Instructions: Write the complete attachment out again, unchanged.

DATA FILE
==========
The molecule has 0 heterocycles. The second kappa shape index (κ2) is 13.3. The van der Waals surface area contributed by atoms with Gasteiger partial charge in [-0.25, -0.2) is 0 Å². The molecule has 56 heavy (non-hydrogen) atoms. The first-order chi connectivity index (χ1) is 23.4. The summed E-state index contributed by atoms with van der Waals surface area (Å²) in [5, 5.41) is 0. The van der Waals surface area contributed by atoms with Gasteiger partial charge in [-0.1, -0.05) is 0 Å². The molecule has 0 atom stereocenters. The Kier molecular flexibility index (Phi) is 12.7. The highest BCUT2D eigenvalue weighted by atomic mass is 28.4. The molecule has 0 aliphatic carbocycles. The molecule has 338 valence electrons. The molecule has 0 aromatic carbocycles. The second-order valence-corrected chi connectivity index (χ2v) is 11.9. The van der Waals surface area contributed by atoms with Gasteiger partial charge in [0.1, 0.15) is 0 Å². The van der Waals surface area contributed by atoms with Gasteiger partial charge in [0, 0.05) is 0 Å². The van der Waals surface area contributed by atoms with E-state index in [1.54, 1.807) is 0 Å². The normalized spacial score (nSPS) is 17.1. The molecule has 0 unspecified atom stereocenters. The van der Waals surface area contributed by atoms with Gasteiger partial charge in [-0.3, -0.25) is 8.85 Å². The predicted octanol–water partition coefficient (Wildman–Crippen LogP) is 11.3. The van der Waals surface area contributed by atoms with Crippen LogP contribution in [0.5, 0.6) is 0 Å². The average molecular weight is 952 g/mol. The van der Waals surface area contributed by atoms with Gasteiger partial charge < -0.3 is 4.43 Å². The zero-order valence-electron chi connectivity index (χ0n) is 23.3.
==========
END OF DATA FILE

The molecule has 0 heterocycles. The second kappa shape index (κ2) is 13.3. The van der Waals surface area contributed by atoms with Gasteiger partial charge in [-0.25, -0.2) is 0 Å². The molecule has 56 heavy (non-hydrogen) atoms. The first-order chi connectivity index (χ1) is 23.4. The summed E-state index contributed by atoms with van der Waals surface area (Å²) in [5, 5.41) is 0. The van der Waals surface area contributed by atoms with Gasteiger partial charge in [-0.1, -0.05) is 0 Å². The molecule has 0 atom stereocenters. The Kier molecular flexibility index (Phi) is 12.7. The highest BCUT2D eigenvalue weighted by atomic mass is 28.4. The molecule has 0 aliphatic carbocycles. The molecule has 338 valence electrons. The molecule has 0 aromatic carbocycles. The second-order valence-corrected chi connectivity index (χ2v) is 11.9. The van der Waals surface area contributed by atoms with Gasteiger partial charge in [0.1, 0.15) is 0 Å². The van der Waals surface area contributed by atoms with Gasteiger partial charge in [0, 0.05) is 0 Å². The van der Waals surface area contributed by atoms with E-state index in [1.54, 1.807) is 0 Å². The normalized spacial score (nSPS) is 17.1. The molecule has 0 unspecified atom stereocenters. The van der Waals surface area contributed by atoms with Gasteiger partial charge in [-0.3, -0.25) is 8.85 Å². The predicted octanol–water partition coefficient (Wildman–Crippen LogP) is 11.3. The van der Waals surface area contributed by atoms with Crippen LogP contribution in [0.5, 0.6) is 0 Å². The average molecular weight is 952 g/mol. The van der Waals surface area contributed by atoms with Gasteiger partial charge < -0.3 is 4.43 Å². The zero-order valence-electron chi connectivity index (χ0n) is 23.3.